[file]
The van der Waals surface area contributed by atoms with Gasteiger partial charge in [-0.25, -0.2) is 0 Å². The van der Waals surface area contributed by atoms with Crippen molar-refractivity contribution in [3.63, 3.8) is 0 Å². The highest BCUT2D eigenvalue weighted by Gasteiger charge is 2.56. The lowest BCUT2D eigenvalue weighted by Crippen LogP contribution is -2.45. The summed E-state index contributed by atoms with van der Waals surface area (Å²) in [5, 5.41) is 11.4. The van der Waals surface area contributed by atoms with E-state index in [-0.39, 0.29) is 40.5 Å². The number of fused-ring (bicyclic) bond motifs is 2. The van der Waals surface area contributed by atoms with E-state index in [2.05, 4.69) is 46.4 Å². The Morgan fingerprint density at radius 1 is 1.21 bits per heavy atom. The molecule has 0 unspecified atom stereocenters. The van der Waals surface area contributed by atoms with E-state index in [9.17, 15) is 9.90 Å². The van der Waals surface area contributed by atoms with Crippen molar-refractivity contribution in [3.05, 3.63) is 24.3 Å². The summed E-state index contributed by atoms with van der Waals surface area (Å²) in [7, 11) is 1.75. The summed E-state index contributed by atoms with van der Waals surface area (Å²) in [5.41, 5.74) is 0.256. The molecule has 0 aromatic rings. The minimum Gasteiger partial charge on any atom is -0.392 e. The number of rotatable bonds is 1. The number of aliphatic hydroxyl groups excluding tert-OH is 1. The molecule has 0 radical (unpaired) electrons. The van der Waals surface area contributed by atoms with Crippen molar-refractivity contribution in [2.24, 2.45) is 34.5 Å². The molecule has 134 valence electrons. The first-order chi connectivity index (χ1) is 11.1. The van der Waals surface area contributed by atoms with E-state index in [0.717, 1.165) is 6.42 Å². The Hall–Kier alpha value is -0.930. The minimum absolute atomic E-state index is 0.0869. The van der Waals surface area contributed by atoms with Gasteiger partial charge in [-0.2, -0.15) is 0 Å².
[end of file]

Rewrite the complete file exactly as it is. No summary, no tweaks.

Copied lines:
The van der Waals surface area contributed by atoms with Gasteiger partial charge in [-0.25, -0.2) is 0 Å². The van der Waals surface area contributed by atoms with Crippen molar-refractivity contribution in [3.63, 3.8) is 0 Å². The highest BCUT2D eigenvalue weighted by Gasteiger charge is 2.56. The lowest BCUT2D eigenvalue weighted by Crippen LogP contribution is -2.45. The summed E-state index contributed by atoms with van der Waals surface area (Å²) in [5, 5.41) is 11.4. The van der Waals surface area contributed by atoms with E-state index in [-0.39, 0.29) is 40.5 Å². The number of fused-ring (bicyclic) bond motifs is 2. The van der Waals surface area contributed by atoms with E-state index in [2.05, 4.69) is 46.4 Å². The Morgan fingerprint density at radius 1 is 1.21 bits per heavy atom. The molecule has 0 unspecified atom stereocenters. The van der Waals surface area contributed by atoms with E-state index in [9.17, 15) is 9.90 Å². The van der Waals surface area contributed by atoms with Crippen molar-refractivity contribution in [3.05, 3.63) is 24.3 Å². The summed E-state index contributed by atoms with van der Waals surface area (Å²) in [7, 11) is 1.75. The summed E-state index contributed by atoms with van der Waals surface area (Å²) in [5.41, 5.74) is 0.256. The molecule has 0 aromatic rings. The minimum Gasteiger partial charge on any atom is -0.392 e. The number of rotatable bonds is 1. The number of aliphatic hydroxyl groups excluding tert-OH is 1. The molecule has 0 radical (unpaired) electrons. The van der Waals surface area contributed by atoms with Crippen molar-refractivity contribution in [2.24, 2.45) is 34.5 Å². The molecule has 134 valence electrons. The first-order chi connectivity index (χ1) is 11.1. The van der Waals surface area contributed by atoms with E-state index in [0.717, 1.165) is 6.42 Å². The Hall–Kier alpha value is -0.930. The minimum absolute atomic E-state index is 0.0869. The van der Waals surface area contributed by atoms with Gasteiger partial charge in [-0.2, -0.15) is 0 Å².